Layer By Layer: Behind the Scenes of Cabbage Inspection, Part 2

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In the first installment (Chanukah 5782) we discussed the basic halachic guidelines regarding insects in produce. In this installment we will take a look at how the OK inspects a cabbage farm.

OK Kosher certifies a company that uses cabbage during its production. The farmer knows that in order for the OK to accept his cabbage he must be vigilant in protecting his crop. The farmer checks on his cabbage daily and he also hires a professional scout to look out for the beginnings of infestation. There are times that the scout injects various chemicals in order to repel insects. In addition, there are oils and soaps, as well as herbs and plants, which can repel insects without the use of poison. Even with all of these precautions, the OK sends me to inspect the cabbage at various points throughout the growing, harvesting and storage process, to ensure the cabbage is clean and free from insects.

During our first visit to the farm, the OK Tolaim Committee, along with an expert posek who specializes in bedikas tolaim, established a protocol for properly spot-checking the cabbage fields for insects. Based on the requirements set forth in Part 1, we want to establish that this particular field falls under the rule of “Miyut She-Ainoi Motzoi” – that it is extremely rare to find insects in this particular field. Once the protocol has been established, it is the field mashgiach’s job to choose random heads of cabbage and to check them in a makeshift lab. At the lab, the heads are cut into quarters, each leaf is separated and soaked in a soap solution, and then each leaf is thoroughly rinsed and the water is checked for insects by filtering it through a mesh cloth.

In this case, I use magnifying tools when I inspect the mesh cloth to be sure that there isn’t even the beginnings of insect infestation. Therefore, I am sure to check each speck thoroughly.

Cabbage planted for retail sale are usually smaller and grow rather quickly. Cabbage planted for commercial usage are usually larger, heavier, and their leaves are packed more tightly. This is especially true for the winter varieties with very tightly packed leaves that are able to store well at appropriate temperatures in order to be optimal for use during the winter. Winter varieties can take four months or longer to grow, while the other varieties take around 10 weeks to grow.

Generally there are three types of insects that can be found in cabbage: diamondback moths, thrips, and aphids. The moths generally come at the beginning of the season. You can recognize moth damage when you find parts of the cabbage eaten. Pesticides can be applied at the beginning of the season, in order to kill the larvae. Some farmers have developed a system where the pesticide is injected into the ground during their tilling and planting, in order to be more effective.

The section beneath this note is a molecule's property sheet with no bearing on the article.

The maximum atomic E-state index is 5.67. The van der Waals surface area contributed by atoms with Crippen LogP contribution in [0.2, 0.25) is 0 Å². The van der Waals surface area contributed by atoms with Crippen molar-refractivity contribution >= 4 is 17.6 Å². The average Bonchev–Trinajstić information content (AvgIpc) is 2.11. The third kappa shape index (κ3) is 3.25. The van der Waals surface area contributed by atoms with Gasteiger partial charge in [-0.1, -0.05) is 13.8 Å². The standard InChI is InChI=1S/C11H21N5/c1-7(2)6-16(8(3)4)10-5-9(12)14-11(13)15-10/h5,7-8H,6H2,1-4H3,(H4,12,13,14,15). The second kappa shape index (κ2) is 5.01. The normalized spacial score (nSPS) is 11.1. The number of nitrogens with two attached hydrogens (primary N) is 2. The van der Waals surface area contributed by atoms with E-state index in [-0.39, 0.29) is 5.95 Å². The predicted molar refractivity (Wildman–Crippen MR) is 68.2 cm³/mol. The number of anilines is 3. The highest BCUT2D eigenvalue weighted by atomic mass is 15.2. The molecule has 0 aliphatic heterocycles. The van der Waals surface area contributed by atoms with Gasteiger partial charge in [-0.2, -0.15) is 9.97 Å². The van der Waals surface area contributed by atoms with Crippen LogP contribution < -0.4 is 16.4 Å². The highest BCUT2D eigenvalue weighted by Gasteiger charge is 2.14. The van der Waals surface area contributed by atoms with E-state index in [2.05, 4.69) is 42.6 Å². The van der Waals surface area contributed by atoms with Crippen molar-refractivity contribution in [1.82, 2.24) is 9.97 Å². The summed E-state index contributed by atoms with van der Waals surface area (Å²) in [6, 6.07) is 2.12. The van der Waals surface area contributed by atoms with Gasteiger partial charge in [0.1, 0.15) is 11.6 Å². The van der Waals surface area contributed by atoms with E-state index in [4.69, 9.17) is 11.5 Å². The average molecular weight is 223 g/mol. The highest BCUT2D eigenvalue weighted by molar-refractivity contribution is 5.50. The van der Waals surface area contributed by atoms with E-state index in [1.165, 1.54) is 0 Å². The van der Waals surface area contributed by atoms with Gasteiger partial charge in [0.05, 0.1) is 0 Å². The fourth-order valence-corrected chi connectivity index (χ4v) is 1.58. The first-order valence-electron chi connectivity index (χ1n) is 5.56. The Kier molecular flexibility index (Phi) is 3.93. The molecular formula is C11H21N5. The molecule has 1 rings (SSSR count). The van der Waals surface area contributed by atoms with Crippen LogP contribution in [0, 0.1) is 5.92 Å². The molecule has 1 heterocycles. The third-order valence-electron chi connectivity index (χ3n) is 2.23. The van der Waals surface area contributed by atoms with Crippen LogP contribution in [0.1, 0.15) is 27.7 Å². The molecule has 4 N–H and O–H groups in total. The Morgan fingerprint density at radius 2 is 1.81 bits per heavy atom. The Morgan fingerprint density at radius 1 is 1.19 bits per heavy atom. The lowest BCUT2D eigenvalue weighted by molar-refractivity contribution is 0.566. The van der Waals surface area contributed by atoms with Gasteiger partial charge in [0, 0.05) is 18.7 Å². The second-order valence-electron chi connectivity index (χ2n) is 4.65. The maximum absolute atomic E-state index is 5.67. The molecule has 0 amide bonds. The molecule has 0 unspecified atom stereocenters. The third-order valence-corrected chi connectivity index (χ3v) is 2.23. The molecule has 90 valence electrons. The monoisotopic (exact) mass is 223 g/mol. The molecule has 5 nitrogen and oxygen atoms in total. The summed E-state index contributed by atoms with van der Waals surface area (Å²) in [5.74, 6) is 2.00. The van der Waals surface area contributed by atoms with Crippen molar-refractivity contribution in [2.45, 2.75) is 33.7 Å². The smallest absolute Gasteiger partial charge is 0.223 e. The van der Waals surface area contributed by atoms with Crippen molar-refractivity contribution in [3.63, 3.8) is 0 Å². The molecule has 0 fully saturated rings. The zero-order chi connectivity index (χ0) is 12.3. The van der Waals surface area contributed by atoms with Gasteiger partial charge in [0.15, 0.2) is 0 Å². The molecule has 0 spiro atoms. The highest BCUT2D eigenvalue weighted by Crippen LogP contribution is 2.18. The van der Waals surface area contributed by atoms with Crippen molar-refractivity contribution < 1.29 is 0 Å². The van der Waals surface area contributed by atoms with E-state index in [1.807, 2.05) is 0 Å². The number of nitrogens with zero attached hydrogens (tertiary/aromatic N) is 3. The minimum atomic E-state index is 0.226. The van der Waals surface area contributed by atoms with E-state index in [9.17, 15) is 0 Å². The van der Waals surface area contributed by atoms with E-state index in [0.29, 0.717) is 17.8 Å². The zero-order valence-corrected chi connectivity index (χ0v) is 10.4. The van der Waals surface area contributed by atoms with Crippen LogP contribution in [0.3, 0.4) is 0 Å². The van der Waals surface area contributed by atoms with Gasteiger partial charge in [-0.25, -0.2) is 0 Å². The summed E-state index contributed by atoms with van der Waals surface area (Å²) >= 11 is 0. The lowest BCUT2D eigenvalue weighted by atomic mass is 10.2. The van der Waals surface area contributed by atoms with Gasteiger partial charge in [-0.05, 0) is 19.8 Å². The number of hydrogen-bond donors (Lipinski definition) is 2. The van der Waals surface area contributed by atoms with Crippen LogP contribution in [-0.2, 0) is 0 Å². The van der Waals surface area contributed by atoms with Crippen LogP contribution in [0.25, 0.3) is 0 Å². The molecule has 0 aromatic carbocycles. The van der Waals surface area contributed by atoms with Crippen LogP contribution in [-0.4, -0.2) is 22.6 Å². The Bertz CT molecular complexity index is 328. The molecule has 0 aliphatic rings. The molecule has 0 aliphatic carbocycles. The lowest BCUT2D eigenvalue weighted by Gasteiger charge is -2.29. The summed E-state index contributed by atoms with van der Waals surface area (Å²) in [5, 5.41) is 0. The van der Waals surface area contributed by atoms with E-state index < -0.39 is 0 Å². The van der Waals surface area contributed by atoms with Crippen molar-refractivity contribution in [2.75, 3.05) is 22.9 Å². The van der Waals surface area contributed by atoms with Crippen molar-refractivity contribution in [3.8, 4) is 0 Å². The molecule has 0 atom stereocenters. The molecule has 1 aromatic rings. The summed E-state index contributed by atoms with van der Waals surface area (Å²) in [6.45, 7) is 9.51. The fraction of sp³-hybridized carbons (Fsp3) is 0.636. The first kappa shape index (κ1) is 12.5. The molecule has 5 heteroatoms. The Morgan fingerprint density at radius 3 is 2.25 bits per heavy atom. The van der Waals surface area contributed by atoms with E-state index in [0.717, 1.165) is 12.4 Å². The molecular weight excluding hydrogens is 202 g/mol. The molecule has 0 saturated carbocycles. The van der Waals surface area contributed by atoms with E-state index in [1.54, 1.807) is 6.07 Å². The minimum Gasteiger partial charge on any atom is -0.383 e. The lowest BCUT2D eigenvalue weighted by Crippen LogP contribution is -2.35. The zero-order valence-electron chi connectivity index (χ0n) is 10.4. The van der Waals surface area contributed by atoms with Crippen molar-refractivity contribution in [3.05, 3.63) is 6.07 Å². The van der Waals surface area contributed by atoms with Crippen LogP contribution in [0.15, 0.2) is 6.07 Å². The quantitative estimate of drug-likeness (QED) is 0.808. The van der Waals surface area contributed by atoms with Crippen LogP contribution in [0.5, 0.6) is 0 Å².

Natural ways of protecting the crop are rotating (regularly changing the type of produce planted on each field) the crops, being vigilant to find and remove any leaves that have larvae on them, as well as tilling the ground. Some insects are attracted to weeds or cover crops. Tilling breaks up the soil and destroys the weeds and buries the insects and their eggs. Most farmers use pesticides and field management methods, as well as natural predators and repellents (like peppermint, dill or other plants that repel moths from laying eggs), to control insect infestation. Organic farms that do not use pesticides will require more tilling and the usage of natural predators and repellents.

OK Kosher will only permit the use of cabbage from growers who are vigilant in their daily inspections of the cabbage fields and regularly control the insect population.

The particular company referenced in this article has sourced cabbage from multiple farms. The current farmer is very vigilant and produces very clean cabbage; even so, during my last visit I inspected one field where I noticed some tiny brown spots on one of the cabbage leaves. These usually come from thrips. It was decided that this field would not be eligible to be used for kosher production and I selected a different field that did not show signs of infestation for the kosher production.

As the saying goes, at OK Kosher we strive to provide kosher without compromise. May Hashem continue to give us the siyata dishmaya to achieve our goals.

I hope you enjoyed this article. Please feel free to send your comments and questions to [email protected].